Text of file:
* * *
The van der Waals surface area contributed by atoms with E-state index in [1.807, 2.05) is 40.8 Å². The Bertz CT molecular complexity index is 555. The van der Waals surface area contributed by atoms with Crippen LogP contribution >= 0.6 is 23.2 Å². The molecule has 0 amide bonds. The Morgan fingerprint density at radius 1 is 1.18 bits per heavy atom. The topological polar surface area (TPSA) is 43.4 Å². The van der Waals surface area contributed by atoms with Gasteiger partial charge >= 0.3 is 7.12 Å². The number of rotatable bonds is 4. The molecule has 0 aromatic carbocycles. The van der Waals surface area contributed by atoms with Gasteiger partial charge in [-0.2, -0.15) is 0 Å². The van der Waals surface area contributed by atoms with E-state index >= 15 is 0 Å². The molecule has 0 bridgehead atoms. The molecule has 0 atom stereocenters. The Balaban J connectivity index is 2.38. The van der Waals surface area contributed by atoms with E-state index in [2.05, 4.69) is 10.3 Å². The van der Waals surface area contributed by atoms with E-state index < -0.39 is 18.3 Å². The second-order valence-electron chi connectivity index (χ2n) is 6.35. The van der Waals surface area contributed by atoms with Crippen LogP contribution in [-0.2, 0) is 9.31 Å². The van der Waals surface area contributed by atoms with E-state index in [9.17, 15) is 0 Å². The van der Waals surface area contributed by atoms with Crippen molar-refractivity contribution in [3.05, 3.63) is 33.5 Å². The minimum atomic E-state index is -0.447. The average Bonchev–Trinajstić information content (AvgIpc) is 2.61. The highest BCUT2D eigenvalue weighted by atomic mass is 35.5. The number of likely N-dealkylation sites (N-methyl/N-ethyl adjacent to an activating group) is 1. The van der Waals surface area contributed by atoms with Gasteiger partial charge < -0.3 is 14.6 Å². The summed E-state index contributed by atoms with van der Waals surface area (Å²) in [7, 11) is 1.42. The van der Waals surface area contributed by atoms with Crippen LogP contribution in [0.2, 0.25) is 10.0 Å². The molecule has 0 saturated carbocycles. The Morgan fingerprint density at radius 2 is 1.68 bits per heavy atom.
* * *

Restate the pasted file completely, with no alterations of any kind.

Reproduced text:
The van der Waals surface area contributed by atoms with E-state index in [1.807, 2.05) is 40.8 Å². The Bertz CT molecular complexity index is 555. The van der Waals surface area contributed by atoms with Crippen LogP contribution >= 0.6 is 23.2 Å². The molecule has 0 amide bonds. The Morgan fingerprint density at radius 1 is 1.18 bits per heavy atom. The topological polar surface area (TPSA) is 43.4 Å². The van der Waals surface area contributed by atoms with Gasteiger partial charge >= 0.3 is 7.12 Å². The number of rotatable bonds is 4. The molecule has 0 aromatic carbocycles. The van der Waals surface area contributed by atoms with Gasteiger partial charge in [-0.2, -0.15) is 0 Å². The van der Waals surface area contributed by atoms with E-state index >= 15 is 0 Å². The molecule has 0 bridgehead atoms. The molecule has 0 atom stereocenters. The Balaban J connectivity index is 2.38. The van der Waals surface area contributed by atoms with E-state index in [2.05, 4.69) is 10.3 Å². The van der Waals surface area contributed by atoms with E-state index < -0.39 is 18.3 Å². The second-order valence-electron chi connectivity index (χ2n) is 6.35. The van der Waals surface area contributed by atoms with Crippen LogP contribution in [-0.2, 0) is 9.31 Å². The van der Waals surface area contributed by atoms with E-state index in [9.17, 15) is 0 Å². The van der Waals surface area contributed by atoms with Crippen molar-refractivity contribution in [3.05, 3.63) is 33.5 Å². The minimum atomic E-state index is -0.447. The average Bonchev–Trinajstić information content (AvgIpc) is 2.61. The highest BCUT2D eigenvalue weighted by atomic mass is 35.5. The number of likely N-dealkylation sites (N-methyl/N-ethyl adjacent to an activating group) is 1. The van der Waals surface area contributed by atoms with Gasteiger partial charge < -0.3 is 14.6 Å². The summed E-state index contributed by atoms with van der Waals surface area (Å²) in [7, 11) is 1.42. The van der Waals surface area contributed by atoms with Crippen LogP contribution in [0.2, 0.25) is 10.0 Å². The molecule has 0 saturated carbocycles. The Morgan fingerprint density at radius 2 is 1.68 bits per heavy atom.